Considering the mean HR values, the normotensive group without risk factors presented greater values between 10:00 and 20:00 than in the other two periods, confirming the results of Casiglia [9]. Moreover, our results (Tables 3 and 4) highlighted that all risk factors considered (smoking, obesity and dyslipidemia) affected the mean HR values with a significant variation during the day (10:00–20:00 as well as 08:00–21:00). In particular, in that period the normotensive smokers presented the highest HR values, the normotensive subjects with dyslipidemia the lowest and those with obesity intermediate values. During the night (20:00–04:00 as well as 23:00–06:00) only smokers presented a significant difference compared to normotensive without risk factors (Tables 3 and 4). These results confirmed the findings of [19] in which greater HR values in smokers during day time and night time were found, probably because of the sympathomimetic effects of nicotine and the worse oxygen exchange in the lugs of smokers that increased myocardial oxygen consumption at rest. In relation to obesity, the difference during the day confirmed the results of [22,27] underlying a sympathetic predominance and a reduction in parasympathetic activity in that period of the day in these subjects. Moreover, the lower HR values in subjects with dyslipidemia maybe due to a reduced activation of sympathetic stimulation partially confirming the results of [31,32]. As expected, during the 24h the mean values showed an intermediate behavior in comparison with day time and night time as reported by [15]. We would underline that, in comparison with the values averaged on day time, night time or on 24h, our approach allowed to highlight that during the last period (05:00–10:00) the slopes were quite similar and the differences of mean HR due to each risk factor were not significant.

Considering the four hypertensive groups, the smoking does not affect significantly the HR mean values in any of the three periods (Tables 3 and 4), confirming the results of [20,21] obtained in day time and night time. This may be due to the fact that the smoke imposes on the heart an increase in cardiac oxygen consumption [20]. In addition, hypertensive patients with obesity showed statistically higher HR values during all the three periods than hypertensive without risk factors, confirming the results of [23,30] obtained on patients affected by metabolic syndrome during both day time and night time and in office condition. This behavior could be due to the increase of arterial stiffness and sympathetic tone present in obese subjects. Moreover, our results suggested that the presence of dyslipidemia reduce the HR values during all the day, significantly from 10:00 to 04:00, extending the results of [31,32] in which only office measurements were considered. This reduction of HR was probably due to the reduced activation of sympathetic nervous system. For hypertensive patients, the mean HR values calculated on day time were comparable to those evaluated during the first period (10:00–20:00) while the values estimated on 24h as well as on night time presented intermediated values between those of the second and third periods (20:00–04:00, 05:00–10:00). Hence, our analysis allowed to better examine the HR behavior in these two periods in which the trends were opposite highlighting a significant difference between the mean values of HO and H and of HD and H between 20:00 and 04:00.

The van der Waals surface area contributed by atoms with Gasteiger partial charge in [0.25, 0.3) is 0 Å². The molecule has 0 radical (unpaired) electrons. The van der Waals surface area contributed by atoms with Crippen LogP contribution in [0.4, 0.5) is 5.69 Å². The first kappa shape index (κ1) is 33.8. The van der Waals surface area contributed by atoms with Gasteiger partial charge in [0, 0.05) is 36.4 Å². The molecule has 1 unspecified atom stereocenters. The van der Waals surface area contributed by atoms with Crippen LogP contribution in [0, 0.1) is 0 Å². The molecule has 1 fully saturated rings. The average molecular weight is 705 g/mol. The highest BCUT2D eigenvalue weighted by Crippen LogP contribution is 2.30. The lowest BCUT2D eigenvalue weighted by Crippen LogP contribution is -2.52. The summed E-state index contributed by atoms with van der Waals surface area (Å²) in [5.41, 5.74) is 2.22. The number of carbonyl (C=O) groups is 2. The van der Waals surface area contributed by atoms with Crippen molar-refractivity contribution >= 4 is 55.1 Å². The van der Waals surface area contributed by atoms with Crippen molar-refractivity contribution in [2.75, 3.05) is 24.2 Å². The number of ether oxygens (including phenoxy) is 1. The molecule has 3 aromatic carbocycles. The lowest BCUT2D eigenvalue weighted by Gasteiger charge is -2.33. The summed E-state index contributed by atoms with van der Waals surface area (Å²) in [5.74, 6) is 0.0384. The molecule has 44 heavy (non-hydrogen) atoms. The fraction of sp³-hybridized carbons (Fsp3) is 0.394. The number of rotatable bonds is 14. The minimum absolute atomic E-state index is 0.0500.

Comparing hypertensive and normotensive subjects considering the same risk factor, our results showed no significant differences between N and H in the three periods, confirming the findings of [15] obtained during day time and night time and 24h, suggesting a primary role of central nervous mechanisms in both subject groups and also highlighting that the marked impairment of the arterial baroreceptor did not modify HR variabilities. Between HS e NS and ND and HD the differences were statistically significant between 10:00 and 20:00 as well as during day time. The mean HR values on 24h were mainly affected by the HR values during day time in HS group and by the HR values during the night time in HD group. Finally, considering the obesity, there were significant differences only between 05:00 and 20:00 as well as during day time. The night time mean values were significantly different, probably because of the behavior between 04:00 and 06:00.


In conclusion, in comparison with the literature in which the HR circadian rhythm is segmented in only two part (day time and night time) our analysis allowed describing in a more precise way the changes in the rhythm identifying three periods, each presenting a specific linear trend. The slopes in normotensive and hypertensive subjects with and without risk factors, showed different values highlighting different velocity rates of HR changes among the considered groups and periods that probably may be associated with different risk levels of cardiovascular disease. However, links with clinical outcomes are needed to confirm this hypothesis. In any case we suggest at least the use of three mean HR values (one for each period) instead of the two values currently used that roughly described the rhythm. About the influence of some risk factor on the circadian rhythm, our results highlighted that in the first two periods (from 10:00 to 04:00) smokers presented higher HR values and subjects with dyslipidemia lower values than subjects without risk factors. Concerning obesity, hypertensive subjects showed higher values while normotensive ones presented quite similar values than subjects without risk factors. During the awakening (05:00–10:00) the slopes were similar among all groups with no significant difference among the mean HR values.